As the debate over self-publishing versus traditional publishing rages, authors are quietly uploading their eBooks to websites such as Free-eBooks.net, Smashwords, Kindle Direct Publishing platform, and Lulu – to name a few.
I saw an article yesterday on the Guardian UK website in which Dalya Alberge discusses Ian Rankine’s suggestion that there be tax incentives given to new writers. Traditional publishing meant for authors an upfront advance on their book’s sales. An advance from your publisher 10 years ago could probably make a sufficient dent in your mortgage. These days, it might cover one month’s rent.
I just borrowed my first book on Amazon with my Prime membership. The message I got once it was processed was that I can borrow again on December 1, 2011. That is just about a week away. This sounds like they enforce the one-book-per-month on the turn of the the month and not necessarily on the anniversary of the last borrow. Good to know.
There has been quite the uproar in the media lately with this lending program from Amazon. Authors and publishers claiming everything from a violation of ToS and contractual agreements to being cheated out of
It seems that there are more and more adaptations of novels to the screen these days. I have made the comment on occasion that adapted films feel like the creativity has gone out of Hollywood. And other cynics seem to agree with me on that point. The alternate point of view is that marketing an unknown story is just too difficult.
We have seen the phenomenal success of movies such as the Harry Potter series and the Twilight Saga and it’s hard to measure those against movies such as The Sorcerer’s Apprentice. While The Sorcerer’s Apprentice was not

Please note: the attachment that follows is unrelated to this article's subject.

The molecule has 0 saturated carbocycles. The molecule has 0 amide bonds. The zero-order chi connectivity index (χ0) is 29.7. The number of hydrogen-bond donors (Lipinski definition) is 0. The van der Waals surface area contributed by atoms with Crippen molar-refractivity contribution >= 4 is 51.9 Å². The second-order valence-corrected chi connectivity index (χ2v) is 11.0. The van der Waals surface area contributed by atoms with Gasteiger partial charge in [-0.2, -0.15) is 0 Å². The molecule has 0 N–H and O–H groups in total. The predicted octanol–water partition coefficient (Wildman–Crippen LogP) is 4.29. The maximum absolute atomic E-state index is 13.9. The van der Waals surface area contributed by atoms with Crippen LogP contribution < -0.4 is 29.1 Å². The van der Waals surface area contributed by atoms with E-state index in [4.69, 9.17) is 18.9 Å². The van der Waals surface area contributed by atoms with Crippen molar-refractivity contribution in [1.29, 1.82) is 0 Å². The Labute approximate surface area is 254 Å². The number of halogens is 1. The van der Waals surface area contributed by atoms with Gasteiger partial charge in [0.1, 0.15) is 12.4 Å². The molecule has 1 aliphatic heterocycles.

Stumbled onto “Confessions of an E-Book Virgin” at the Huffington Post yesterday and was at first amused at the way in which he approached the issue of eBooks taking over from physical books. He outright says that staring at another screen all day makes him ever more resistant to adopt the digital book. Which just goes to show how much he doesn’t know what an eInk display actually is.
Choosing the physical over the digital? Why a choice?
As one who didn’t embrace digital reading until the advent of the Kindle, and one who stuck to
While I scoured my reader items for more news on the Amazon.com announcement being greatly anticipated tomorrow (September 28, 2011), I found an article written by Sam Harris, author of Letter to a Christian Nation and Lying. I can’t do justice to his article by attempting to summarize here, but early in the article he states that “audiences now expect their digital content to be free” and I take special issue with that statement.
The key word in that sentence would be “now”. I don’t necessarily agree that it is a new concept. I think